I watched the Sioux Falls city council meeting in which several residents from the Sanford Rezoning neighborhood spoke out against the rezoning, mainly because they were not sure if all the residents were properly notified. Councilor Staggers suggested that Sanford should notify every single resident and have written proof they understand and approve of the rezoning before passage. Sounded pretty reasonable to me. But in typical beauracratic fashion, city planner Mike Cooper thought it would be easy to move forward as planned then if the residents wanted to change back he would help them out for FREE. Once again inefficiency won. What surprised me the most was that it passed at all. Two other councilors seemed to agree with Staggers during the discussion (Brown and Anderson) and Munson reminded them that it would take 5 votes to pass. Litz could not vote because he lived within 300 feet of the zoning area and Knudson was absent. Well guess what, Staggers was the only one to vote it down, so it passed. What makes this more disappointing was the citizens WERE NOT represented that night, the hospital was and if voted down it would have been a mere inconvenience for Sanford and would not have affected operations whatsoever. But the council decided to inconveniece 27 residents instead of the hospital, essentially turning their backs on the people who elect them. It was a pretty pathetic scene.

Here’s some commentary from the meeting;

13 Thoughts on “Citizens speak out about hospital expansion, but is City Hall listening

  1. Angry Guy on December 31, 2008 at 7:44 am said:

    Fill me in again. Are these people losing their homes, or is it just a rezoning issue?

    I’m torn on this one. While I don’t necessarily like the sprawl mentality that Sanford is in, it isn’t doing anything negative for these residents other than displacing them. It isn’t like these people have to put their house on the market and pay a realtor to show it and then pay thousands of dollars to that jackass when and if it sells. They have to go through two steps. Pay for an appraisal, collect a check from Sanford. These home owners have plenty of time to find another home and move. Sanford isn’t evicting them with 30 days notice.
    I’m right on the edge of Sanford’s “blank check” boundary. If that changed and they rezoned my block, I would welcome it. Especially in today’s economy.

  2. I agree with you, as you know I live right next to Avera and my property was already rezoned to light-commercial before I bought the house, which means I can’t make any additions unless the City Council approves of it (good luck with that – Huh?). If Avera offered me the same deal Sanford offers people, I would sell in a heartbeat. I think it is very fair. That isn’t what this is about though. Sanford was asking over 25 properties to rezone. They can object to it, and I think 4 of them did. But the problem is the notification process. Twenty-seven property owners did not respond, so no one knows if they know what is going on. Staggers asked if a certified letter was sent, and the response was ‘NO’. Staggers suggested that Sanford go to each property owner and get in writing that they understand what the rezoning means, then go ahead with the rezoning. Seems reasonable to me. I also forgot to mention that Sanford had to start the process over once already because they were not following rules when it came to posting re-zoning signage, that’s another thing that makes me leary about the deal.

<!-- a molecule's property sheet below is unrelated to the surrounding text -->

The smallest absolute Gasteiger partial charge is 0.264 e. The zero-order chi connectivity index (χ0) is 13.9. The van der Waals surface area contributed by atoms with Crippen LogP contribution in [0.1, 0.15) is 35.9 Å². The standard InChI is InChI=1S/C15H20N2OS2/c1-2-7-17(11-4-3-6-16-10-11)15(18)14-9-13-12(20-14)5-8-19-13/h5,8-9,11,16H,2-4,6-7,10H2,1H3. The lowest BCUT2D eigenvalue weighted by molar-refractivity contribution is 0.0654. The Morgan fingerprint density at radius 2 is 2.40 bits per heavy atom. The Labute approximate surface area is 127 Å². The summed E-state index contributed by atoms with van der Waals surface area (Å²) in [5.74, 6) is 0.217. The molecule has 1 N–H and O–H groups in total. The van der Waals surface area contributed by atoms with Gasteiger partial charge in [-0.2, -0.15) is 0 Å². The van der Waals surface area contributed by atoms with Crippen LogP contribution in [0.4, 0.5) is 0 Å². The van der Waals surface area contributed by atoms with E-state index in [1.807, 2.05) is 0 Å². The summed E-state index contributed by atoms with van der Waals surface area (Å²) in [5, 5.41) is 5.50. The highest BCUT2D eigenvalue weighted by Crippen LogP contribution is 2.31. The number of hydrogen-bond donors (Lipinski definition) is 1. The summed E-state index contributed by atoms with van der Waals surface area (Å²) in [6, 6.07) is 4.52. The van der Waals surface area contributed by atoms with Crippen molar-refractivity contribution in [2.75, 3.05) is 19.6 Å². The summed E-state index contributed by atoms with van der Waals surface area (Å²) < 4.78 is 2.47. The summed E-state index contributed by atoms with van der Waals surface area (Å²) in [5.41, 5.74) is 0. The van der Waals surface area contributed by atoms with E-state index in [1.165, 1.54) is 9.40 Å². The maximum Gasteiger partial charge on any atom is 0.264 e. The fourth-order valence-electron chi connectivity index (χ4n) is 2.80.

Though I think the hospitals do have to expand in there current locations, I do think many of their specialty clinics, etc. can be built in other locations. We live in a technologically advanced society, I’m sure they can figure it out.

  3. Ghost of Dude on December 31, 2008 at 8:27 am said:

    Plus, they have a helicopter to ferry patients around between the clinics.

    I used to live in the flight path between the hospital and the heart hospital. I was having ‘Nam flashbacks – and I wasn’t even born until that war had been over for 10 years.

  4. Not only do I live in the flight path of Avera but I live in the landing path of the SF Airport and by two major RR lines.

    It helps with the property taxes though.

    And some people wonder why I sleep in the basement.

  5. Angry Guy on December 31, 2008 at 8:47 am said:

    Is it because that is where the tiki bar is?

  6. Angry Guy on December 31, 2008 at 8:48 am said:

    My whole house shakes and the windows rattle when their bird comes in hot for a landing. I’m thinking of mounting a turret on the roof.

    I can’t complain though. My street gets plowed first and there are always police around to keep out the riff raff.

  7. Riff raff is right!

  8. Ghost of Dude on December 31, 2008 at 9:05 am said:

    I wonder why my street always gets plowed early then. We don’t live near anything important. They usually come by just as I’m settling in for the night.

  9. Angry Guy on December 31, 2008 at 9:44 am said:

    Maybe one of the plow drivers has parents on your street. When we lived on the west side, our neighbors had a daughter who drove a dumpdruck plow for the highway dept, and our street was ALWAYS plowed and sanded first.

  10. That, and several of the plows are privately contracted. Since they are (trying) to make a profit, they probably find ways to save time and money and don’t follow specific routes at specific times, which probably explains why ticketing and towing is so messed up.

    and BTW, is a ‘dumpdruck’ kinda like a ‘dumb drunk’? Because I qualify.

  11. Angry Guy on December 31, 2008 at 10:20 am said:

    I’m more of an Emergency Snow Route, since I tend to get plowed on a reqular basis.

  12. Ghost of Dude on December 31, 2008 at 11:08 am said:

    That’s what she said.

  13. Wish I lived on a Emergency Snow route . . .

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